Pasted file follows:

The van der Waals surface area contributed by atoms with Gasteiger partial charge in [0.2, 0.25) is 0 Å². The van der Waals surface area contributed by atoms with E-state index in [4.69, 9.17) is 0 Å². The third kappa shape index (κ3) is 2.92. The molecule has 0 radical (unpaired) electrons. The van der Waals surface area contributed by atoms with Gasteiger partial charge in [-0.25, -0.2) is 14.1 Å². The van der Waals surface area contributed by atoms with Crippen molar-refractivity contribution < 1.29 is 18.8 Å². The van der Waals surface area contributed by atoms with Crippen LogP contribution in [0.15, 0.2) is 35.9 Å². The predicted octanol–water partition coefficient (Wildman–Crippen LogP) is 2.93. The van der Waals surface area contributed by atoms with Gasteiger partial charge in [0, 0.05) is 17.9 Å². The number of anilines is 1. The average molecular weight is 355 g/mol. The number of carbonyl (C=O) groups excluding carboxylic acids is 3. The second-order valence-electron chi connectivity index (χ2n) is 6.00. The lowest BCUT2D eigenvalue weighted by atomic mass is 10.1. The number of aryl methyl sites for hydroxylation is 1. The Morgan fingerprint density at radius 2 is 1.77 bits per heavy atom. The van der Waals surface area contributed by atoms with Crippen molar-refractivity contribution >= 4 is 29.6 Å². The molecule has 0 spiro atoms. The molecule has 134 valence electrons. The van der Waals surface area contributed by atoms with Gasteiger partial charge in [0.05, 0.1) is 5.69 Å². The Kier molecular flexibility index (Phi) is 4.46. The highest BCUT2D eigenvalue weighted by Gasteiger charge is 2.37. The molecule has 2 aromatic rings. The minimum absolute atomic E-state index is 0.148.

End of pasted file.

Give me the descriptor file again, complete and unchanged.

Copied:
The van der Waals surface area contributed by atoms with Gasteiger partial charge in [0.2, 0.25) is 0 Å². The van der Waals surface area contributed by atoms with E-state index in [4.69, 9.17) is 0 Å². The third kappa shape index (κ3) is 2.92. The molecule has 0 radical (unpaired) electrons. The van der Waals surface area contributed by atoms with Gasteiger partial charge in [-0.25, -0.2) is 14.1 Å². The van der Waals surface area contributed by atoms with Crippen molar-refractivity contribution < 1.29 is 18.8 Å². The van der Waals surface area contributed by atoms with Crippen LogP contribution in [0.15, 0.2) is 35.9 Å². The predicted octanol–water partition coefficient (Wildman–Crippen LogP) is 2.93. The van der Waals surface area contributed by atoms with Gasteiger partial charge in [0, 0.05) is 17.9 Å². The number of anilines is 1. The average molecular weight is 355 g/mol. The number of carbonyl (C=O) groups excluding carboxylic acids is 3. The second-order valence-electron chi connectivity index (χ2n) is 6.00. The lowest BCUT2D eigenvalue weighted by atomic mass is 10.1. The number of aryl methyl sites for hydroxylation is 1. The Morgan fingerprint density at radius 2 is 1.77 bits per heavy atom. The van der Waals surface area contributed by atoms with Crippen molar-refractivity contribution >= 4 is 29.6 Å². The molecule has 0 spiro atoms. The molecule has 134 valence electrons. The van der Waals surface area contributed by atoms with Gasteiger partial charge in [0.05, 0.1) is 5.69 Å². The Kier molecular flexibility index (Phi) is 4.46. The highest BCUT2D eigenvalue weighted by Gasteiger charge is 2.37. The molecule has 2 aromatic rings. The minimum absolute atomic E-state index is 0.148.